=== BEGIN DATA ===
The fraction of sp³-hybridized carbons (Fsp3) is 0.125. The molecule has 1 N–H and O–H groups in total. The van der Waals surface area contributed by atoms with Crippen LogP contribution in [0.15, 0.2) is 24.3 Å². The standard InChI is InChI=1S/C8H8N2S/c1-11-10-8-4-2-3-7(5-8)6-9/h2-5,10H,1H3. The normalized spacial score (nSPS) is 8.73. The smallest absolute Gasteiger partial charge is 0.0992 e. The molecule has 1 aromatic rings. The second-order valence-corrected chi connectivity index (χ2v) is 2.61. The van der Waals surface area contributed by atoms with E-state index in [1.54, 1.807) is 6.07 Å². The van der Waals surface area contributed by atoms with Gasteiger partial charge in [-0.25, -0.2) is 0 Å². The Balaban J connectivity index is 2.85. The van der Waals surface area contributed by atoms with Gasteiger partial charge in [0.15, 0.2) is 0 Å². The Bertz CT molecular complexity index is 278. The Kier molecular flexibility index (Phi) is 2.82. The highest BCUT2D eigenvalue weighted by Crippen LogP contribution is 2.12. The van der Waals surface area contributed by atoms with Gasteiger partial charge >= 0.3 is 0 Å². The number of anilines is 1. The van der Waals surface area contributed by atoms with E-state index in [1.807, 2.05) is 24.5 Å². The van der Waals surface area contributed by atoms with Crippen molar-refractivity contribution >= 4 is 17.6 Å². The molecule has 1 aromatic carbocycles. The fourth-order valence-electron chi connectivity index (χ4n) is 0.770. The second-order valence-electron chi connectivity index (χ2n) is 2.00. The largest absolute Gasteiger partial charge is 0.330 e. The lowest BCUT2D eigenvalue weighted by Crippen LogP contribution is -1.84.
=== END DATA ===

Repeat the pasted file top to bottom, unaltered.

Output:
The fraction of sp³-hybridized carbons (Fsp3) is 0.125. The molecule has 1 N–H and O–H groups in total. The van der Waals surface area contributed by atoms with Crippen LogP contribution in [0.15, 0.2) is 24.3 Å². The standard InChI is InChI=1S/C8H8N2S/c1-11-10-8-4-2-3-7(5-8)6-9/h2-5,10H,1H3. The normalized spacial score (nSPS) is 8.73. The smallest absolute Gasteiger partial charge is 0.0992 e. The molecule has 1 aromatic rings. The second-order valence-corrected chi connectivity index (χ2v) is 2.61. The van der Waals surface area contributed by atoms with E-state index in [1.54, 1.807) is 6.07 Å². The van der Waals surface area contributed by atoms with Gasteiger partial charge in [-0.25, -0.2) is 0 Å². The Balaban J connectivity index is 2.85. The van der Waals surface area contributed by atoms with Gasteiger partial charge in [0.15, 0.2) is 0 Å². The Bertz CT molecular complexity index is 278. The Kier molecular flexibility index (Phi) is 2.82. The highest BCUT2D eigenvalue weighted by Crippen LogP contribution is 2.12. The van der Waals surface area contributed by atoms with Gasteiger partial charge >= 0.3 is 0 Å². The number of anilines is 1. The van der Waals surface area contributed by atoms with E-state index in [1.807, 2.05) is 24.5 Å². The van der Waals surface area contributed by atoms with Crippen molar-refractivity contribution >= 4 is 17.6 Å². The molecule has 1 aromatic carbocycles. The fourth-order valence-electron chi connectivity index (χ4n) is 0.770. The second-order valence-electron chi connectivity index (χ2n) is 2.00. The largest absolute Gasteiger partial charge is 0.330 e. The lowest BCUT2D eigenvalue weighted by Crippen LogP contribution is -1.84.